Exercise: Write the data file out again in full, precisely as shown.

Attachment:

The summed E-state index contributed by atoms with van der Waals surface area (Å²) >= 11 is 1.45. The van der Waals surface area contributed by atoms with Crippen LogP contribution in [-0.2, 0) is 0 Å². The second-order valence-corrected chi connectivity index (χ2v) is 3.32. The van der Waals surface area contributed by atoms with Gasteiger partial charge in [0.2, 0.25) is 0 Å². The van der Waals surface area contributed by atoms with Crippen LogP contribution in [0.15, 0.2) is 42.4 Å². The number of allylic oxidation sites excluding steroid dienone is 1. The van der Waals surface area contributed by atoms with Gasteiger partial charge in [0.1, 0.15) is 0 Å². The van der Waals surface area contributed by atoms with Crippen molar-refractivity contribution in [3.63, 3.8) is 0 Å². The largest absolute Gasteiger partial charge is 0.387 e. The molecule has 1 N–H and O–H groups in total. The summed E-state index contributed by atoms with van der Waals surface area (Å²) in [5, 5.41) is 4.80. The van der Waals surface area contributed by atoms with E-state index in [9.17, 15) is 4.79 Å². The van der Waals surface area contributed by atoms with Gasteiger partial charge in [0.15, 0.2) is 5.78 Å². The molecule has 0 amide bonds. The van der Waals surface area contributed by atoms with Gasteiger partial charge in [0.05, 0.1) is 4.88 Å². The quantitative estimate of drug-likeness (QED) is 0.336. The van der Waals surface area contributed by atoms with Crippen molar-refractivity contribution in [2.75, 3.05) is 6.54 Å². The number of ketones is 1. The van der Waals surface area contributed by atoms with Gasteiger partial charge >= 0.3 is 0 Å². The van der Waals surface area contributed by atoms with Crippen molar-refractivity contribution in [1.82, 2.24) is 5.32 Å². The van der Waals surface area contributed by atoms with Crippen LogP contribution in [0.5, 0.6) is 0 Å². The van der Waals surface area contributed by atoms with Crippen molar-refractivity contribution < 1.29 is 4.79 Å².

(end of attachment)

The summed E-state index contributed by atoms with van der Waals surface area (Å²) >= 11 is 1.45. The van der Waals surface area contributed by atoms with Crippen LogP contribution in [-0.2, 0) is 0 Å². The second-order valence-corrected chi connectivity index (χ2v) is 3.32. The van der Waals surface area contributed by atoms with Gasteiger partial charge in [0.2, 0.25) is 0 Å². The van der Waals surface area contributed by atoms with Crippen LogP contribution in [0.15, 0.2) is 42.4 Å². The number of allylic oxidation sites excluding steroid dienone is 1. The van der Waals surface area contributed by atoms with Gasteiger partial charge in [0.1, 0.15) is 0 Å². The van der Waals surface area contributed by atoms with Crippen molar-refractivity contribution in [3.63, 3.8) is 0 Å². The largest absolute Gasteiger partial charge is 0.387 e. The molecule has 1 N–H and O–H groups in total. The summed E-state index contributed by atoms with van der Waals surface area (Å²) in [5, 5.41) is 4.80. The van der Waals surface area contributed by atoms with E-state index in [9.17, 15) is 4.79 Å². The van der Waals surface area contributed by atoms with Gasteiger partial charge in [0.15, 0.2) is 5.78 Å². The molecule has 0 amide bonds. The van der Waals surface area contributed by atoms with Gasteiger partial charge in [0.05, 0.1) is 4.88 Å². The quantitative estimate of drug-likeness (QED) is 0.336. The van der Waals surface area contributed by atoms with Crippen molar-refractivity contribution in [2.75, 3.05) is 6.54 Å². The number of ketones is 1. The van der Waals surface area contributed by atoms with Gasteiger partial charge >= 0.3 is 0 Å². The van der Waals surface area contributed by atoms with Crippen molar-refractivity contribution in [1.82, 2.24) is 5.32 Å². The van der Waals surface area contributed by atoms with Crippen LogP contribution in [0.5, 0.6) is 0 Å². The van der Waals surface area contributed by atoms with Crippen molar-refractivity contribution < 1.29 is 4.79 Å².